Fisheries Off West Coast States; Coastal Pelagic Species Fisheries; Amendment 14 to the Coastal Pelagic Species Fishery Management Plan
A Rule by the National Oceanic and Atmospheric Administration on 04/01/2015
NMFS announces the approval of Amendment 14 to the Coastal Pelagic Species (CPS) Fishery Management Plan (FMP). The purpose of Amendment 14 is to specify an estimate of maximum sustainable yield (MSY) for the northern subpopulation of northern anchovy in the CPS FMP. This action promotes the goals and objectives of the Magnuson-Stevens Fishery Conservation and Management Act, the FMP, and other applicable laws.
April Fool’s Special Bulletins
Could Seattle’s Tunnel Deliver Salmon Salvation?
EarthFix and others on SoundCloud – April 1, 2015
Seattle’s Alaskan Way Viaduct Tunnel project is more than a year behind schedule. As local frustration mounts, one engineering firm has a fresh idea that could mean good news for urban salmon recovery. EarthFix’s April Fool’s Day Special.
Cisco’s “Internet of Fish” to Create Marine Based Underwater Wifi Network
SEAFOODNEWS.COM [SeafoodNews] by Ben Stricker – April 1, 2015
There’s no doubt that the Internet of Everything will have profound implications for all of the world’s industries. However, the vast majority of these industries are located on land, leaving the two-thirds of the Earth covered in water with minimal Internet connectivity.
With that, no greater opportunity exists to “connect the unconnected” than in the geographic area that has largely been untapped: the world’s bodies of water.
That’s where Cisco comes in.
Today, Cisco is announcing a new global initiative that will provide the infrastructure necessary that will allow consistent Internet connectivity from sea to shining sea:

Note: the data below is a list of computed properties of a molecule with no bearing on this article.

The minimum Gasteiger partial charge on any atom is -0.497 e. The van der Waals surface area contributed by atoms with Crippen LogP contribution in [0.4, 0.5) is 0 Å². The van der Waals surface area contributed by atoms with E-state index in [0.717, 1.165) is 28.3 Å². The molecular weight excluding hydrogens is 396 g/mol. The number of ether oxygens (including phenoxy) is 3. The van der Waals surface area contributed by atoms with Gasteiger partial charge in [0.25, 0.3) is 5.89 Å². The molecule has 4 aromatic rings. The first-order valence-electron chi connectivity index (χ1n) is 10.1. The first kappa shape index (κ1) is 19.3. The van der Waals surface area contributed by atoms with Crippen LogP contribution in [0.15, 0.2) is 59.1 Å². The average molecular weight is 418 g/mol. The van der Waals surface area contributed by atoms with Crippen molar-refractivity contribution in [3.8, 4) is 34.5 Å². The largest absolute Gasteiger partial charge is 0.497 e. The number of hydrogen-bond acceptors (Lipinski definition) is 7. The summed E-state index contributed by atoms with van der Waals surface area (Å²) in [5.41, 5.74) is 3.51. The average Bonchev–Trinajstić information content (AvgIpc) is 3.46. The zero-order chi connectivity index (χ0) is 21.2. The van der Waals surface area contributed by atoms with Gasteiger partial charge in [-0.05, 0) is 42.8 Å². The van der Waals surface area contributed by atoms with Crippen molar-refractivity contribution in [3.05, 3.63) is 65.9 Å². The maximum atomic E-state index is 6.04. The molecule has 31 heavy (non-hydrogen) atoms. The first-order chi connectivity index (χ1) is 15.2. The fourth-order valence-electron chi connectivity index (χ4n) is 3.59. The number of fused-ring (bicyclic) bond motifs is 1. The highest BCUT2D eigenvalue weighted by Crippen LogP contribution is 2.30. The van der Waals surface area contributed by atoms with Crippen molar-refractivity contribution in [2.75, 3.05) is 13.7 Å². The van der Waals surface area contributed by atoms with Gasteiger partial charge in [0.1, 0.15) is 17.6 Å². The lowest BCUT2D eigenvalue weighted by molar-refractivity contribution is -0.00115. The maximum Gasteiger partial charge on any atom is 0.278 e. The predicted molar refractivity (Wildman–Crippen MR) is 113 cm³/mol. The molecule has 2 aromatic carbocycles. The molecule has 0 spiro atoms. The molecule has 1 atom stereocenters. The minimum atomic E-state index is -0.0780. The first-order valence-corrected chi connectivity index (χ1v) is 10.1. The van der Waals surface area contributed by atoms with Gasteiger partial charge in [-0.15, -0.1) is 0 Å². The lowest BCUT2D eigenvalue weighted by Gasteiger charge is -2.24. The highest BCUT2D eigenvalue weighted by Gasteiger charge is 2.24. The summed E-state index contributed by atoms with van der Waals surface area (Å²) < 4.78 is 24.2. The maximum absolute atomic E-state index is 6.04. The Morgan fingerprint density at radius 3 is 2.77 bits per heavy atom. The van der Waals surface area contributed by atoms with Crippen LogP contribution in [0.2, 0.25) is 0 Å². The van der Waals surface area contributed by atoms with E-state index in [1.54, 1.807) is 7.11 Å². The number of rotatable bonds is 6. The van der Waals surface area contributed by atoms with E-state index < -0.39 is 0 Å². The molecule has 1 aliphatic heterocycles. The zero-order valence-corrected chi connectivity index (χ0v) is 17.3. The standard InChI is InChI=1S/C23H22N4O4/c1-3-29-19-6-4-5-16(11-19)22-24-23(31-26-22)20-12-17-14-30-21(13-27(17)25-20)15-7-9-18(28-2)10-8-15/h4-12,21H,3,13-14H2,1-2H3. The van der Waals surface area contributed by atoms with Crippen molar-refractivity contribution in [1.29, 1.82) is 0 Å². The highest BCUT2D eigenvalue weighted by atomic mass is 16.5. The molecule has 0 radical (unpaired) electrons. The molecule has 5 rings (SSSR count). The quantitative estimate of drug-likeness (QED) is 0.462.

The Internet of Fish.
With an estimated 32,000 species of fish capable of connectivity around the globe, the possibilities when connecting millions of fish to the Internet become staggering. By attaching WiFi sensors and RFID tags to fish, Cisco is beginning the journey to create one enormous mesh network that provides solid connectivity all the way around the globe.
Initially, the project will be used to monitor and regulate some of the world’s largest and most distressed fisheries for sustainability reasons. From there, the program will be extended to more species with the ultimate goal of creating one giant Wi-Fi network – the more connected fish, the stronger the Wi-Fi signal becomes.
Select Engineers Kick Off the Tagging
Beginning today, Cisco employees will start the historic task of placing sensors on fish. Dubbed “Fish and Chips,” this is an exciting opportunity for select engineers around the country, who will begin tagging fish in their nearest oceans, lakes, rivers, and bays.
The specialized sensors—designed over the past two years—are non-lethal, biodegradable, and otherwise non-harmful. Specially trained fish engineers will manually tag the first wave of fish. Depending on the success of the signals, Cisco plans to “feed” the additional sensors and RFID tags to fish via extremely tiny sensors that will become ingested and then embedded in their intestines.
And although technically a mammal and not a fish, whales are part of the Internet of Fish initiative as well, as they will be tagged with larger Wi-Fi routers that connect all of the sensor-embedded fish.